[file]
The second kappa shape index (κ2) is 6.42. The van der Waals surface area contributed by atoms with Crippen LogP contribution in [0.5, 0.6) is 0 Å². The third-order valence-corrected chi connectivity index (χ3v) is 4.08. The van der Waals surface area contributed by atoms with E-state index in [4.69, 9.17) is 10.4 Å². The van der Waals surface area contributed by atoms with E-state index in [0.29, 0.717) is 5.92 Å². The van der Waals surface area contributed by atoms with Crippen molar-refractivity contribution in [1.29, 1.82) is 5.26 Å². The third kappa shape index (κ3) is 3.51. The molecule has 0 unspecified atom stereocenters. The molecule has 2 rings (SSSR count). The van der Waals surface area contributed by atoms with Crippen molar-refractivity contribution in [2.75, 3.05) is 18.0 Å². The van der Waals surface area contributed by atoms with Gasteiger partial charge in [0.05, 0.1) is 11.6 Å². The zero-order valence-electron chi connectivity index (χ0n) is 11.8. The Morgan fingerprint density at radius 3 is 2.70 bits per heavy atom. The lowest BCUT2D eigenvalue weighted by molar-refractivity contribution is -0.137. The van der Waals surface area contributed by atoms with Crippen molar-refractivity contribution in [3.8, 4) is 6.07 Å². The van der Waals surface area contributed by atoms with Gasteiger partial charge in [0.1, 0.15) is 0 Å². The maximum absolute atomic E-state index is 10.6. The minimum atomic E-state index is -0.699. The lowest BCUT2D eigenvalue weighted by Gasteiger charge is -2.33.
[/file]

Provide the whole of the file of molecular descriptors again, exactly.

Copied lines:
The second kappa shape index (κ2) is 6.42. The van der Waals surface area contributed by atoms with Crippen LogP contribution in [0.5, 0.6) is 0 Å². The third-order valence-corrected chi connectivity index (χ3v) is 4.08. The van der Waals surface area contributed by atoms with E-state index in [4.69, 9.17) is 10.4 Å². The van der Waals surface area contributed by atoms with E-state index in [0.29, 0.717) is 5.92 Å². The van der Waals surface area contributed by atoms with Crippen molar-refractivity contribution in [1.29, 1.82) is 5.26 Å². The third kappa shape index (κ3) is 3.51. The molecule has 0 unspecified atom stereocenters. The molecule has 2 rings (SSSR count). The van der Waals surface area contributed by atoms with Crippen molar-refractivity contribution in [2.75, 3.05) is 18.0 Å². The van der Waals surface area contributed by atoms with Gasteiger partial charge in [0.05, 0.1) is 11.6 Å². The zero-order valence-electron chi connectivity index (χ0n) is 11.8. The Morgan fingerprint density at radius 3 is 2.70 bits per heavy atom. The lowest BCUT2D eigenvalue weighted by molar-refractivity contribution is -0.137. The van der Waals surface area contributed by atoms with Crippen molar-refractivity contribution in [3.8, 4) is 6.07 Å². The van der Waals surface area contributed by atoms with Gasteiger partial charge in [0.1, 0.15) is 0 Å². The maximum absolute atomic E-state index is 10.6. The minimum atomic E-state index is -0.699. The lowest BCUT2D eigenvalue weighted by Gasteiger charge is -2.33.